Unmasking the Real Zorro
Through the years there have been many people to have claimed the title ” Zorro “, meaning fox, but who was the real man? The first to hold the name Zorro ( but that is disputed ), was William Lamport ( 1611-1659 ) or Don Guillén de Lampart (or Lombardo) y Guzmán, who was an Irishman living in Mexico trying to incite the crowds to fight for their freedom. The next man was Miguel Hidalgo y Costilla ( 1753-1810 ), a priest who was able to get crowds to follow him by the thousands, and was the first to be publicly called Zorro, but died by firing squad a few years later. But our story has a California connection and neither of these men do, theirs was a fight in Mexico. in 1919 Johnston McCulley wrote a story called “The Curse of Capistrano “, and six years later Douglas Fairbanks was playing him on screen. Johnston supposedly received his inspiration from a 1854 book entitled ” The Life and Adventures of Joaquin Murrieta, The Celebrated California Bandit ” by John Rollin Ridge ( Yellowbird ). John heard about a Mexican miner who had turned to banditry and was intrigued by the story, but who was the real man?
Joaquin Murrieta was born in Sonora Mexico in 1830 to Joaquin and Rosalia Murrieta, but his mother was previously married to a man named Carrillo, a name he would use later in life. By 1850 he was married to Rosa Feliz, and working in the rich gold country of California along with Rosa’s three brothers. Claudio Feliz, Rosa’s brother headed to Sonora California while Joaquin and Rosa were off to Niles Canyon in Contra Costa County. But things quickly turned sour, remember, California was bought from Mexico in 1848 and just a year later gold was discovered and Rosa and Joaquin were right in the heart of the gold country. According to legend, Joaquin was doing well, but nearby Anglo miners were not. So one night they tied Joaquin to a tree and brutally raped his wife for hours, she would later die of the wounds and hung his brother. So Joaquin turned to a life of crime in order to revenge their deaths.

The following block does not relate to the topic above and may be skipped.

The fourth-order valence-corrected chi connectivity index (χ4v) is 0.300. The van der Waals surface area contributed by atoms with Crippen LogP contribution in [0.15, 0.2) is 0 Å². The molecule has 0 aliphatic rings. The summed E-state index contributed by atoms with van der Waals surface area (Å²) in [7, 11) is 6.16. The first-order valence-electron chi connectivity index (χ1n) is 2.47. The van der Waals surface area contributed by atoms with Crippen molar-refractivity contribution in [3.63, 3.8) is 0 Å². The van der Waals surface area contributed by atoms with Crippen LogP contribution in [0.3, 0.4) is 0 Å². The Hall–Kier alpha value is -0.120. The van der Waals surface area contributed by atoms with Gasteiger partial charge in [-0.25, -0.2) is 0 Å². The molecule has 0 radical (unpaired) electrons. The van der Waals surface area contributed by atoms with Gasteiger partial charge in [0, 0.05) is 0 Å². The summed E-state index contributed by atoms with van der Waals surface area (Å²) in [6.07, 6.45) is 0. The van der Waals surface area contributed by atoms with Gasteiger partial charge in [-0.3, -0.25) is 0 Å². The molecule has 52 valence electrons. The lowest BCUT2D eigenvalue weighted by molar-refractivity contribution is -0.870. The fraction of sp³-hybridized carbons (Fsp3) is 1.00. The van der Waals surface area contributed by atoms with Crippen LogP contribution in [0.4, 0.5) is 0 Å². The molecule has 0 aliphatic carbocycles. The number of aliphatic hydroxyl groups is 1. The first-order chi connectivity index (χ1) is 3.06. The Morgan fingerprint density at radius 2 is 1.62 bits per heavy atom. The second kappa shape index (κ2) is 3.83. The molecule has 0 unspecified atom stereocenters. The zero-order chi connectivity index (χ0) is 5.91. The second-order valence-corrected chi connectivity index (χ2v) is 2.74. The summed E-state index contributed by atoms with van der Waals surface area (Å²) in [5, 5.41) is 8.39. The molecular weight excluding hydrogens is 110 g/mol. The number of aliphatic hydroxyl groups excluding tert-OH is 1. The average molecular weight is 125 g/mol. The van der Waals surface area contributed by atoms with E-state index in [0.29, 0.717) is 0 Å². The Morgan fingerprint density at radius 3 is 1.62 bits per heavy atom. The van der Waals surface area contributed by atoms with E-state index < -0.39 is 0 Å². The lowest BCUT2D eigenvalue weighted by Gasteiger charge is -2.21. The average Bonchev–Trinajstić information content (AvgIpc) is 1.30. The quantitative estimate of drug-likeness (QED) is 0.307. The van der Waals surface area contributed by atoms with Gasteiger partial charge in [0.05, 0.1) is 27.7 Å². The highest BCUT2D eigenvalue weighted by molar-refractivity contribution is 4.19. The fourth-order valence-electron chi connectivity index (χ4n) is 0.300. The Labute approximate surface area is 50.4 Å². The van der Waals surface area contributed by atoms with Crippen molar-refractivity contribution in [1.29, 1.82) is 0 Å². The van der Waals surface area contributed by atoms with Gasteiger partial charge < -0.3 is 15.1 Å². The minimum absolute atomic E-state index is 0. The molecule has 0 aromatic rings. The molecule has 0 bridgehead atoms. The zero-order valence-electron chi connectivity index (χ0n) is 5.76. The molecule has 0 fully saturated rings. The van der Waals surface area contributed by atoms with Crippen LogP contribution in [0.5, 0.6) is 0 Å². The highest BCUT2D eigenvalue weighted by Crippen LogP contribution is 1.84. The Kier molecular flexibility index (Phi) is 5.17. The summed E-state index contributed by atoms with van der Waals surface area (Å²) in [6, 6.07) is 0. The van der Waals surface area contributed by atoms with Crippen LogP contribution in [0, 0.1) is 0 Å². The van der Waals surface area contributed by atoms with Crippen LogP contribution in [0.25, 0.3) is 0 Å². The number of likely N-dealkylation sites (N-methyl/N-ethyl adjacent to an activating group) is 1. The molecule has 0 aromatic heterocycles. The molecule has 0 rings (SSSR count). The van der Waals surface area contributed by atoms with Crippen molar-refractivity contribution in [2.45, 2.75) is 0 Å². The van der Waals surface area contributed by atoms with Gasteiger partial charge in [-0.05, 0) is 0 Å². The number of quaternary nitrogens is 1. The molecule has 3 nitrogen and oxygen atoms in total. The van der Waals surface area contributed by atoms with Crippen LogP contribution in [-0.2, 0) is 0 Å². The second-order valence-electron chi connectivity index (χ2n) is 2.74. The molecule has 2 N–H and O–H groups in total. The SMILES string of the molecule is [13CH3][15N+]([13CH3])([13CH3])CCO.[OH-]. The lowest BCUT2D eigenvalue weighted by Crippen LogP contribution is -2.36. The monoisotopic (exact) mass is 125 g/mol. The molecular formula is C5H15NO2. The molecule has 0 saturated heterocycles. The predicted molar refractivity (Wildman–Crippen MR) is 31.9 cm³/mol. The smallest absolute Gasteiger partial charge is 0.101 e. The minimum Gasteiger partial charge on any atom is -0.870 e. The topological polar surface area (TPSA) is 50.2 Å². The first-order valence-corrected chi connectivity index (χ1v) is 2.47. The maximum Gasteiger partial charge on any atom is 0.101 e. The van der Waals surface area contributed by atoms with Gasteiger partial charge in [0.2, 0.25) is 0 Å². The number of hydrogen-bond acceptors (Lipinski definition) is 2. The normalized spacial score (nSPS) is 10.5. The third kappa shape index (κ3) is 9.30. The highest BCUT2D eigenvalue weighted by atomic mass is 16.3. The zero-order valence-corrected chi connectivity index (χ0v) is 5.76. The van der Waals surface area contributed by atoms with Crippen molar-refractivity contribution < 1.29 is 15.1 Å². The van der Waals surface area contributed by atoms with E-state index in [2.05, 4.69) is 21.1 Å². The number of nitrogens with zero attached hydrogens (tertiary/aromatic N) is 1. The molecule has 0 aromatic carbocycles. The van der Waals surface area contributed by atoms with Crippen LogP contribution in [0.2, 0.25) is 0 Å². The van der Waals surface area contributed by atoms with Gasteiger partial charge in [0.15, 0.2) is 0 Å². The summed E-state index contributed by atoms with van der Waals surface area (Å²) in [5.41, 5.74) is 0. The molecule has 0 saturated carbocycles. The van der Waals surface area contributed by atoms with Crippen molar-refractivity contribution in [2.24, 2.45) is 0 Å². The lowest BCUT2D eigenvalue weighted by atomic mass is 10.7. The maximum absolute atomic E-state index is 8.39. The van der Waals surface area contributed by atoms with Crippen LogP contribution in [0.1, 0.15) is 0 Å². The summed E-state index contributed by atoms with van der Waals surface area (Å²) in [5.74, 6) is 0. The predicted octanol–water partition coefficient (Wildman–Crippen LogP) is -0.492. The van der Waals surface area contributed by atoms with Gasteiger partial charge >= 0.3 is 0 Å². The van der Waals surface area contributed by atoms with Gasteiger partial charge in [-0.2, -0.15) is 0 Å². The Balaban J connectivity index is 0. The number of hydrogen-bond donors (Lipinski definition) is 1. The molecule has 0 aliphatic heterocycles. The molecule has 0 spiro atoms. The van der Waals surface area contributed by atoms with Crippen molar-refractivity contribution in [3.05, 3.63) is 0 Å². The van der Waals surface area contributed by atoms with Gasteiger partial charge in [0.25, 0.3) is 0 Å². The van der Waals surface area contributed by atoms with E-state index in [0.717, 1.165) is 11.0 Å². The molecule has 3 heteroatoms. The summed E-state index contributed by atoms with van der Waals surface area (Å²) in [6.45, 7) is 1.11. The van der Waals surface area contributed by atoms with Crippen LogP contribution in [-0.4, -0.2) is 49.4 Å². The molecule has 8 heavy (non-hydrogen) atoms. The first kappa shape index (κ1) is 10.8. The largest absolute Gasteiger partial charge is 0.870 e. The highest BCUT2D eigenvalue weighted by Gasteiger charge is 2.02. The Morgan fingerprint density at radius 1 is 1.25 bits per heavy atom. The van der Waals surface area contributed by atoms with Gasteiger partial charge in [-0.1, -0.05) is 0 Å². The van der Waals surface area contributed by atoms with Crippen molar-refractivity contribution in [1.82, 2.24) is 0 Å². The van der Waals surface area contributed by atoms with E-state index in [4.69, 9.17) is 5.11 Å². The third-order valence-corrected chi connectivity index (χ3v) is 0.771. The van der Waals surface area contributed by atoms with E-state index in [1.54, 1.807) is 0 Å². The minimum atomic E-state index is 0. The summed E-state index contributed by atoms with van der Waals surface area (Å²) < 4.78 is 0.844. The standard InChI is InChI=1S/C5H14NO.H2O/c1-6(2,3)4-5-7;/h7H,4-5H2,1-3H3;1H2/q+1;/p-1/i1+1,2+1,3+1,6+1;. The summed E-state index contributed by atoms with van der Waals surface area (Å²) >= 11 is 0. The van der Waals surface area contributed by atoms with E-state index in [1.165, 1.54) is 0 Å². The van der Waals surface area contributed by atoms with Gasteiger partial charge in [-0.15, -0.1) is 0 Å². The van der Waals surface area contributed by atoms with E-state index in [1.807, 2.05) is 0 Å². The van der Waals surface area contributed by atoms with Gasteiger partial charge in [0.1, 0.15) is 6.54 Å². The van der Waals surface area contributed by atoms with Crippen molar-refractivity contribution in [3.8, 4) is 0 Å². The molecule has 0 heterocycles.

The truth is Claudio was arrested for stealing another man’s gold, but was able to escape the Stockton jail. He was a ruthless killer, on one of his earliest robbing murdering spree, he and his gang ended up at the Digby Smith ranch and supposedly crushed Digby’s skull, split another with an axe and severed a cook’s head, then burned the place to the ground. In 1851 Claudio robbed a Californio and made the mistake of not killing him. Once the news reached the local Hispanic Californio’s, they choose not protect him anymore and he was quickly found and killed. This made Joaquin the leader of the gang.
Claudio’s brother Reyes joined Joaquin in Los Angeles, and they were quickly implicated in the death of General Joshua Bean, the Major General of the state militia, he was also the brother of famed judge Roy Bean. Reyes was convicted of the murder and hung just outside Fort Moore. By January 1853 our ” hero ” was hellbent on continuing the carnage of his brothers in law. They killed 22 men in just TWO months, mostly docile Celestial’s ( people of Asian decent ) and most of the time these people were killed for entertainment only… By March, Joaquin was too well known for the area, so he left for the San Joaquin Valley. Meanwhile the state of California had enough and on May 14th 1853 the state senate passed a bill authorizing “Captain Harry Love to raise a company of mounted rangers, to pursue and capture ” Joaquin ” the bandit.” On July 25th of the same year Captain Love captured Joaquin’s gang and fatally shot their leader in a running gun battle.
To prove that he had finally got his man, he severed Joaquin’s head and placed in a saddlebag to taken back. End of the story…. Or is it? Love only had a small window of time in order to catch Joaquin, and time was running out. He was looking at a $5000 paycheck if he could get his man, so it appears that he had ” a man “…. There have been discrepancies since day one, that the man he beheaded was not Joaquin. Newspaper accounts of the day state both ways, it was and it was not Joaquin, depending on who you want to believe. Earlier we stated that Joaquin sometimes used the name Carrillo, he also used Valenzuela, and others, this led to the rise of the five Joaquin’s. It seems that nearly every robbery or murder in the state was attributed to Joaquin and his gang. But it would make for a very smart tactic, have five gangs roaming the state and bringing back the plunder to the real Joaquin. Then after one is killed, quietly move back to Mexico, retire, and live a good life…
So if Johnson McCulley actually did use Joaquin as a inspiration for Zorro, I’m not sure if it was well deserved. The legend is a great story, but the harsh reality of the atrocities he and his gang committed, are eminence.